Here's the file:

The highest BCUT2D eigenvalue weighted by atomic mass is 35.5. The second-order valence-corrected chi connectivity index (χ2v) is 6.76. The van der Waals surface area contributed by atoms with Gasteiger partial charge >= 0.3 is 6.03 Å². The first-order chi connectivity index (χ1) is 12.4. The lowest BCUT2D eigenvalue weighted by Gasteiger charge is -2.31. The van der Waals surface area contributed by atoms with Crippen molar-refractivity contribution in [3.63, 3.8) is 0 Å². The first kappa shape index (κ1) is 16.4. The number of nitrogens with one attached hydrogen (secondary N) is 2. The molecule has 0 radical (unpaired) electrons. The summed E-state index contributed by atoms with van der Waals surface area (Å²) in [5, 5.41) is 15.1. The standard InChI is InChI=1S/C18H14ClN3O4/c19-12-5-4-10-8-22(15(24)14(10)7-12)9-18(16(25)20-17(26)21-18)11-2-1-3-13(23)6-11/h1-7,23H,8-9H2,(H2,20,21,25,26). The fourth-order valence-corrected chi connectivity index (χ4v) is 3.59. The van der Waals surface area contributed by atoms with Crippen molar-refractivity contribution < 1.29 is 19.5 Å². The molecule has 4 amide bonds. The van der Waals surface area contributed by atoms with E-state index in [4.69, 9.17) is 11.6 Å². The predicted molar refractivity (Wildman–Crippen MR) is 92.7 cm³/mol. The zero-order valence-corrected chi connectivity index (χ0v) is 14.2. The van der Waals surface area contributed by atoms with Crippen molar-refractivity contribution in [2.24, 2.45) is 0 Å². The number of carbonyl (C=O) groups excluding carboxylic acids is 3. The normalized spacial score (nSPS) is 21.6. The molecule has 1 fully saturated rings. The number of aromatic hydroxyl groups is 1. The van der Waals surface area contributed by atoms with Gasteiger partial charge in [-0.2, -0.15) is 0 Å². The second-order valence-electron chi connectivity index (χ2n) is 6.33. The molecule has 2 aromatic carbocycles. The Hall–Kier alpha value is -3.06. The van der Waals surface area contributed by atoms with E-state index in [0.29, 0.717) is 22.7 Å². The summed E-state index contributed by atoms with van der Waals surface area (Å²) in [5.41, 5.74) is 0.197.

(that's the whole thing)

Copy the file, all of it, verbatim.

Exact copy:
The highest BCUT2D eigenvalue weighted by atomic mass is 35.5. The second-order valence-corrected chi connectivity index (χ2v) is 6.76. The van der Waals surface area contributed by atoms with Gasteiger partial charge >= 0.3 is 6.03 Å². The first-order chi connectivity index (χ1) is 12.4. The lowest BCUT2D eigenvalue weighted by Gasteiger charge is -2.31. The van der Waals surface area contributed by atoms with Crippen molar-refractivity contribution in [3.63, 3.8) is 0 Å². The first kappa shape index (κ1) is 16.4. The number of nitrogens with one attached hydrogen (secondary N) is 2. The molecule has 0 radical (unpaired) electrons. The summed E-state index contributed by atoms with van der Waals surface area (Å²) in [5, 5.41) is 15.1. The standard InChI is InChI=1S/C18H14ClN3O4/c19-12-5-4-10-8-22(15(24)14(10)7-12)9-18(16(25)20-17(26)21-18)11-2-1-3-13(23)6-11/h1-7,23H,8-9H2,(H2,20,21,25,26). The fourth-order valence-corrected chi connectivity index (χ4v) is 3.59. The van der Waals surface area contributed by atoms with Crippen molar-refractivity contribution < 1.29 is 19.5 Å². The molecule has 4 amide bonds. The van der Waals surface area contributed by atoms with E-state index in [4.69, 9.17) is 11.6 Å². The predicted molar refractivity (Wildman–Crippen MR) is 92.7 cm³/mol. The zero-order valence-corrected chi connectivity index (χ0v) is 14.2. The van der Waals surface area contributed by atoms with Crippen molar-refractivity contribution in [2.24, 2.45) is 0 Å². The number of carbonyl (C=O) groups excluding carboxylic acids is 3. The normalized spacial score (nSPS) is 21.6. The molecule has 1 fully saturated rings. The number of aromatic hydroxyl groups is 1. The van der Waals surface area contributed by atoms with Gasteiger partial charge in [-0.2, -0.15) is 0 Å². The second-order valence-electron chi connectivity index (χ2n) is 6.33. The molecule has 2 aromatic carbocycles. The Hall–Kier alpha value is -3.06. The van der Waals surface area contributed by atoms with E-state index in [0.29, 0.717) is 22.7 Å². The summed E-state index contributed by atoms with van der Waals surface area (Å²) in [5.41, 5.74) is 0.197.